On May 2000 in Bogotá, when journalist Jineth Bedoya was heading to jail for an interview with paramilitary leader Mario Jaimes Mejía, she was intercepted before reaching prison and was tortured and sexually abused. Bedoya was held in captivity for 16 hours and was left on the outskirts of Bogotá where she was finally able to find help.
The journey of Bedoya to seek justice has taken almost two decades. Only in 2016 was the person she was supposed to interview in jail sentenced to 28 years of imprisonment for the crimes of abduction and torture. On 7 May 2019, two more people were convicted for crimes relating to the kidnapping. During trial, the judge requested to investigate General José Leonardo Gallego, the former director of the police’s criminal investigation unit. It is almost certain that the abduction of Bedoya was due to her work as a journalist and primarily to an investigation that involved a massacre inside the prison and other acts of corruption within the jail.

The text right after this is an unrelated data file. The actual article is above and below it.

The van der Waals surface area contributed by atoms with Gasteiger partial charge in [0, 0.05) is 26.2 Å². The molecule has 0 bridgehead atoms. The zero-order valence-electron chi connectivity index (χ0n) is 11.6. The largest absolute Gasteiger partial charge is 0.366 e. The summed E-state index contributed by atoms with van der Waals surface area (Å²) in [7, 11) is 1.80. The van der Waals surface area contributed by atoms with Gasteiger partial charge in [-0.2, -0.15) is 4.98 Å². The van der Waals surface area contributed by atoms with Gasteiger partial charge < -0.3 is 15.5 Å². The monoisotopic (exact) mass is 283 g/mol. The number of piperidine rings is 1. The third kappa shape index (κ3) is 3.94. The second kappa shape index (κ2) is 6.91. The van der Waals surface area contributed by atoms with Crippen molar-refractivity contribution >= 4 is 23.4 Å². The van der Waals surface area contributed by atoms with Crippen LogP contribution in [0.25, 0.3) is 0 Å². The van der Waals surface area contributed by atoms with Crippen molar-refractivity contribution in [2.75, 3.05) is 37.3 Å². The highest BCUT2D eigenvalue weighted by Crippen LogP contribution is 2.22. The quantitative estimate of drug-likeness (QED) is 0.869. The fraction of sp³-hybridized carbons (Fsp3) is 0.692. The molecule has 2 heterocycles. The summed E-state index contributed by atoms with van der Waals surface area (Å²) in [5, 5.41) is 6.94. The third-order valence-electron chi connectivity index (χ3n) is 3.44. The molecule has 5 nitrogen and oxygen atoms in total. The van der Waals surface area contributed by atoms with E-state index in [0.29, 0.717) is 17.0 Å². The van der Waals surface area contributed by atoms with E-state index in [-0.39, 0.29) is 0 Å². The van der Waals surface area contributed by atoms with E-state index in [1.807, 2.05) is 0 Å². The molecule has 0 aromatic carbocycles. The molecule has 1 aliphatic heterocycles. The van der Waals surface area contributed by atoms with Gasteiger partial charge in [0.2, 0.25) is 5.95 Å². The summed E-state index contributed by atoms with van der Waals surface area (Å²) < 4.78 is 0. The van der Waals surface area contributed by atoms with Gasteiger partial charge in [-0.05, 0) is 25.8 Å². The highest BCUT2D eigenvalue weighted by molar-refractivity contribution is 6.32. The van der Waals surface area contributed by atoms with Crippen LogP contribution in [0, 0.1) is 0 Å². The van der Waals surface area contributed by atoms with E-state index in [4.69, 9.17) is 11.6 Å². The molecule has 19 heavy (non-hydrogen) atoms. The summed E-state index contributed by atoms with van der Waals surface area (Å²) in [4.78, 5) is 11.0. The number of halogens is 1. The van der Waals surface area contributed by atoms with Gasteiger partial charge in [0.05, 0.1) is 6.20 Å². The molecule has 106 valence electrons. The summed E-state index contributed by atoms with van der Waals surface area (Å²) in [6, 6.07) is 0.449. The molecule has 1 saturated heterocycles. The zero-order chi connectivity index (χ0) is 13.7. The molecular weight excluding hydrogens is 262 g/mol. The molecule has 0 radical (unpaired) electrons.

Women are extremely vulnerable in conflict situations: sexual abuse, rape, slavery and forced abortion are some of the violent acts that are committed in international and non-international armed conflicts. Journalists are also persecuted and are often the target of violent attacks. For instance, in Colombia, from 1977 to 2014, 152 journalists were murdered; in Syria, since 2011, more than 200 journalists were killed; and in Iraq and Yemen, approximately six journalists are killed every year.
As the investigation of the criminal actions around Jineth Bedoya’s abduction remained in its preliminary stages for 14 years. In 2014, the Inter-American Commission on Human Rights declared the admission of a petition against Colombia for alleged breaches of human rights under the American Convention on Human Rights. Recently, on 19 January 2019, the Inter-American Commission decided on the substance of the matter and approved the merits report. Whether the case will be heard in the Inter-American Court of Human Rights is still uncertain. However, the importance of an international rule on a case of violence against a female journalist in contexts of armed conflicts is urgent.